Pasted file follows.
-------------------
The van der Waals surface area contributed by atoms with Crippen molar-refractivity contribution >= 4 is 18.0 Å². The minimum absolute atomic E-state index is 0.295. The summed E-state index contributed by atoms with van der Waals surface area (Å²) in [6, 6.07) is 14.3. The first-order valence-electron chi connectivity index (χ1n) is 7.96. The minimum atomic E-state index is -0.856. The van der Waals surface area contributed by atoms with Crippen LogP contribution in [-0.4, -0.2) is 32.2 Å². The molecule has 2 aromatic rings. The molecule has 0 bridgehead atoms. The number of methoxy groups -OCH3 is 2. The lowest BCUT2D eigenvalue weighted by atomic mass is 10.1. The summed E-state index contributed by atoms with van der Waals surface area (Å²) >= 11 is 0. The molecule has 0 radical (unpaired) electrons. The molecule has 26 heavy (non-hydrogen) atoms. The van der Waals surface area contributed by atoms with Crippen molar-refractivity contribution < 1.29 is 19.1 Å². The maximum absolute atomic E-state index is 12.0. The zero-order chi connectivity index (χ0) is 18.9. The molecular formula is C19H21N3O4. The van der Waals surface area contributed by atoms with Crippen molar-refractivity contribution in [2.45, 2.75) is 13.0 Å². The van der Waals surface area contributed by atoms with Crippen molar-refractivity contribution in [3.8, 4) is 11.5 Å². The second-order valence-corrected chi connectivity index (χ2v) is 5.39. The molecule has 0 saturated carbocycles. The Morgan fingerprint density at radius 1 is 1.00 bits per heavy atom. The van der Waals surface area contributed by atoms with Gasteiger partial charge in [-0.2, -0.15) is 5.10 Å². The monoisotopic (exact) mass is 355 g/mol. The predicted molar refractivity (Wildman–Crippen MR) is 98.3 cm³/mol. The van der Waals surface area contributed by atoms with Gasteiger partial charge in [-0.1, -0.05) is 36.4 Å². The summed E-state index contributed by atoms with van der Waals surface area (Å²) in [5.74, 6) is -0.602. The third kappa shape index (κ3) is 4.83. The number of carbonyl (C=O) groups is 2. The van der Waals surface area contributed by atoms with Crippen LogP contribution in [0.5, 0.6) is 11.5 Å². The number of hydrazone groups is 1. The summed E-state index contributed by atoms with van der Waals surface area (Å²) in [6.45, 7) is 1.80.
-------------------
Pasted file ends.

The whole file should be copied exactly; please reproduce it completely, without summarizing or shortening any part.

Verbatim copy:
The van der Waals surface area contributed by atoms with Crippen molar-refractivity contribution >= 4 is 18.0 Å². The minimum absolute atomic E-state index is 0.295. The summed E-state index contributed by atoms with van der Waals surface area (Å²) in [6, 6.07) is 14.3. The first-order valence-electron chi connectivity index (χ1n) is 7.96. The minimum atomic E-state index is -0.856. The van der Waals surface area contributed by atoms with Crippen LogP contribution in [-0.4, -0.2) is 32.2 Å². The molecule has 2 aromatic rings. The molecule has 0 bridgehead atoms. The number of methoxy groups -OCH3 is 2. The lowest BCUT2D eigenvalue weighted by atomic mass is 10.1. The summed E-state index contributed by atoms with van der Waals surface area (Å²) >= 11 is 0. The molecule has 0 radical (unpaired) electrons. The molecule has 26 heavy (non-hydrogen) atoms. The van der Waals surface area contributed by atoms with Crippen molar-refractivity contribution < 1.29 is 19.1 Å². The maximum absolute atomic E-state index is 12.0. The zero-order chi connectivity index (χ0) is 18.9. The molecular formula is C19H21N3O4. The van der Waals surface area contributed by atoms with Crippen molar-refractivity contribution in [2.45, 2.75) is 13.0 Å². The van der Waals surface area contributed by atoms with Crippen molar-refractivity contribution in [3.8, 4) is 11.5 Å². The second-order valence-corrected chi connectivity index (χ2v) is 5.39. The molecule has 0 saturated carbocycles. The Morgan fingerprint density at radius 1 is 1.00 bits per heavy atom. The van der Waals surface area contributed by atoms with Gasteiger partial charge in [-0.2, -0.15) is 5.10 Å². The monoisotopic (exact) mass is 355 g/mol. The predicted molar refractivity (Wildman–Crippen MR) is 98.3 cm³/mol. The van der Waals surface area contributed by atoms with Gasteiger partial charge in [-0.1, -0.05) is 36.4 Å². The summed E-state index contributed by atoms with van der Waals surface area (Å²) in [5.74, 6) is -0.602. The third kappa shape index (κ3) is 4.83. The number of carbonyl (C=O) groups is 2. The van der Waals surface area contributed by atoms with Crippen LogP contribution in [0.5, 0.6) is 11.5 Å². The number of hydrazone groups is 1. The summed E-state index contributed by atoms with van der Waals surface area (Å²) in [6.45, 7) is 1.80.